Nondeductible IRAs are for people who earn too much to get the full tax benefits of an IRA.Contributions for these accounts aren't tax deductible, meaning you'll fund your IRA with post-tax dollars like a Roth IRA. The difference is that you'll still have to pay taxes on any earnings or interest from the account once you withdraw at age 59 1/2.

Other Retirement Savings Options


Annuities are investment vehicles purchased from insurance companies at a premium. You'll receive periodic payouts during retirement once you purchase an annuity using pre-tax or after-tax dollars. Annuities offer a reliable income stream for retirees and reassurance they won't outlive their savings.

The funds in an annuity can also be invested. Before you start receiving payouts, the investment gains grow tax-free, but you'll still be liable to pay income tax. Plus, annuities have limited liquidity and high fees that may diminish potential gains.

Health Savings Accounts (HSAs)

Health Savings Accounts (HSAs) are savings accounts designed to cover medical expenses but can double as retirement savings. Once you're 65, you can withdraw the funds from your HSA penalty-free for non-medical expenses.

While an HSA isn't a great main retirement savings vehicle, it can be a great addition to a different long-term savings account. In addition to penalty-free withdrawals on qualifying expenses, HSAs are funded with pre-tax dollars and grow-tax-free. But you'll still be subject to income tax.

In 2024, you can contribute up to $4,150 for self-coverage and $8,300 for family coverage. Folks 55 and older can contribute an additional $1,000 catch-up contribution.

Choosing the Best Retirement Plan for You

If you're not a small-business owner or self-employed, the best retirement plan for you usually depends on your type of employer, marital status, and short- and long-term savings goals.

However, for most employer-sponsored retirement accounts, you can decide whether to make pre-tax or post-tax (Roth) contributions to your account. Roth contributions are best for those who expect to pay more in taxes as they age, but you should consider pre-tax contributions if you don't mind paying taxes when you withdraw money from your account in retirement.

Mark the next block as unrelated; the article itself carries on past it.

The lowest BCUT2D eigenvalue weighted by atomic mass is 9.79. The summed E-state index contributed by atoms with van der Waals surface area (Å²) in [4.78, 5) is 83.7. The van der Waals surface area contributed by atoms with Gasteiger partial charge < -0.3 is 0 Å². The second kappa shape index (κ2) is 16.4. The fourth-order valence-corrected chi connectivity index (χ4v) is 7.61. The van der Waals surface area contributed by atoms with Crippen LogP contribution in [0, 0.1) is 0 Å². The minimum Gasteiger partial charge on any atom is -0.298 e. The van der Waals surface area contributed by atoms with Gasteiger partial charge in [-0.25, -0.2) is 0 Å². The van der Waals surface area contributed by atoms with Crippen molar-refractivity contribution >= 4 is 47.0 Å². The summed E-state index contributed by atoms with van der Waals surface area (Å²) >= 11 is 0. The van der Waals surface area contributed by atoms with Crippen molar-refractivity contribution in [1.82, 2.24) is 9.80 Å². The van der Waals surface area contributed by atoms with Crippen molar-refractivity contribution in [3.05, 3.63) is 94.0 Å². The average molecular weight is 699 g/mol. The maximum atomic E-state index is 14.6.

You can boost your retirement savings even more by opening a separate IRA in addition to your employer-sponsored plan (you can still save toward retirement with an IRA if you're unemployed).

FAQs About Retirement Plans

What retirement option is best?

Your best retirement option depends on your income, employer, financial situation, time horizon, and goals. If you can access a retirement savings account through your employer, especially a pension or 401(k) plan, that is likely your best option. If not, a traditional or Roth IRA offers tax advantages, compounding power, and flexible investment options.

What is better than a 401(k) for retirement?

A traditional or Roth IRA may be a better retirement saving account than a 401(k) due to the low fees and flexibility. Although 401(k)s come with great benefits like an employer match, they have high fees that can eat away at gains. An IRA may be a better option if your employer is not covering those fees.

Is a Roth IRA better than a 401(k)?

A Roth IRA may be the better option, depending on your situation. In most cases, a 401(k) is the stronger retirement account due to the convenience of automatic payroll deduction and the additional benefit of an employer match. However, Roth IRAs can double as emergency funds. A Roth IRA may be better if you're looking for increased flexibility and Roth tax benefits.